Merthyr Town Football Club is to rename its ground the Cigg-e Stadium after its sponsor, an electronic cigarette firm.

The Southern League club has signed a three-year deal with the company which has just opened a shop in the town.

 

 

The benefits of harm reduction are not as obvious as they seem

Warning: This Area Contains Tobacco Smoke
Warning: This Area Contains Tobacco Smoke (Photo credit: tbone_sandwich)

Theodore Dalrymple points out the inconsistency in the British Medical Journal’s vigorous advocacy for harm reduction where heroin is concerned and its squeamishness with harm reduction for nicotine. He pulls a passage from BMJ and inserts comments:

What, then, does the BMJ, so much in favour of harm reduction for heroin addicts, say about harm reduction for smokers?

A broad perspective suggests potential problems [from a public health perspective].

Firstly, the new nicotine containing products are not intuitively appealing; smokers will need to be persuaded of their benefits. For public health there is a key benefit: it is easier to use them than to   quit. Here I interject that the same is true of the methadone or other substitute for heroin. But for most smokers quitting is the best option and should be presented as achievable and attractive.

   So rolling out harm reduction puts public health in the contradictory position of having to emphasise both the difficulties and attractions of quitting. Why should harm reduction for heroin addiction be any different, one might ask? A related danger is that children will pick up on this apparent confusion. While previous generations were told simply that tobacco is bad, new ones would learn that nicotine is acceptable – just be careful how you access it. This is precisely the burden of public health “education” with regard to heroin and other drug addiction. Moreover, promotion of harm reduction might reduce the perceived “cost” of uptake. Would not the same effect apply to the medical treatment of drug addiction, to say nothing of the provision of free needles? Finally, the fact that e-cigarettes deliberately mimic conventional ones (even to emitting fake smoke) may result in the inadvertent modelling of smoking. Would not the prescription of injectable methadone not do the same? More broadly, the media, which in the UK have become a reliable supporter of comprehensive control measures, might also struggle with this more complex position. How much media effort, one is inclined to ask, ‘reliably’ goes into supporting ‘comprehensive control measures’ with regard to illicit drugs? Thus the benefits of harm reduction are not as obvious as they seem.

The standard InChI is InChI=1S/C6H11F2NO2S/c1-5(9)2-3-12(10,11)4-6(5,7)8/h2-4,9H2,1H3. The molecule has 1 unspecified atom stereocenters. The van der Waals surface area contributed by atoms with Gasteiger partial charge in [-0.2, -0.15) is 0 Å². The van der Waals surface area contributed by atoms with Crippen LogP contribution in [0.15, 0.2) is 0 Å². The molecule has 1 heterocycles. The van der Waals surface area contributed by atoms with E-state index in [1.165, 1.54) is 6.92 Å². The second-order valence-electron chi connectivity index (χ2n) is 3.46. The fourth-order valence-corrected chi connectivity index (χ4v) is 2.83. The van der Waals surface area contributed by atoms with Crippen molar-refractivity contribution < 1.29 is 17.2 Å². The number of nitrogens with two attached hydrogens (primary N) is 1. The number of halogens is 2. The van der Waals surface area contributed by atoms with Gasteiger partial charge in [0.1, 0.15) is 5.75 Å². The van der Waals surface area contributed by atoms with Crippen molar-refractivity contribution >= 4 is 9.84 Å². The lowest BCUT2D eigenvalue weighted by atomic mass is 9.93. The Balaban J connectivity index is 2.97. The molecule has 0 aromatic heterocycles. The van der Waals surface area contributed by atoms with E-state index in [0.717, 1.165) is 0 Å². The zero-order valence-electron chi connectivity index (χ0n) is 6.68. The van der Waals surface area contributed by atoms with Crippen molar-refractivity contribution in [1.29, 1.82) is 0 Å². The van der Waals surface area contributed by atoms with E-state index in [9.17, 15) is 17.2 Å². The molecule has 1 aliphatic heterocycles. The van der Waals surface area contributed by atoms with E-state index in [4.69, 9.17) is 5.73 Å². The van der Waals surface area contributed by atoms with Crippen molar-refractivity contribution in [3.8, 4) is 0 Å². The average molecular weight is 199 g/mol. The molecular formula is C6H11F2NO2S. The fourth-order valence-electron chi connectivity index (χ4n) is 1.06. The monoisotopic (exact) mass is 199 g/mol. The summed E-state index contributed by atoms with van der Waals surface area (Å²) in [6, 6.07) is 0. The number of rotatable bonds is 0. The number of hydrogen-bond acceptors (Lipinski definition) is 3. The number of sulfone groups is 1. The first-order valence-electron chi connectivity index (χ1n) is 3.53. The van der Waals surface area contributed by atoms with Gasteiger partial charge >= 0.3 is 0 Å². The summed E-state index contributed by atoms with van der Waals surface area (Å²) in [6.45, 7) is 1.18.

The article goes on to criticise harm reduction in tobacco because of the obvious, if not entirely consistent, commercial interests that the tobacco and pharmaceutical industries have in it.

Dead space is the part of the syringe where fluid is retained once the plunger is fully depressed. High-dead-space syringes retain fluid both in the syringe itself and in the needle; low-dead-space syringes expel all the fluid in the syringe, retaining only a small amount of fluid. (In low-dead-space syringes, the needle is not detachable.)

In experiments that mimicked drug injections, the high-dead-space syringes retained 1,000 times as many microliters of blood, even after rinsing. For people carrying HIV with viral loads between one million copies and 2,000 copies per milliliter, the capacious syringes could carry multiple copies of HIV, “whereas,” William A. Zule and his coauthors write, “low-dead-space syringes would retain even a single copy only a fraction of the time.”

What’s interesting here, is that needle exchange advocates have been so busy arguing that they are the obvious answer to injection disease transmission on pragmatic and moral grounds, while insisting that there are no social costs (ignoring the fact that needle sharing persists among exchange users, discarded syringes are a problem, they often ignore treatment access problems and that they make convey despair to addicts and communities), that they seem to have never stopped to ask if we could make syringes safer.

These low-dead-space syringes in universal use might be much more effective than needle exchanges and prevent transmissions through accidental pokes. If so, will they follow the evidence?

Nicotine replacement ineffective

A 21 mg dose Nicoderm CQ patch applied to the ...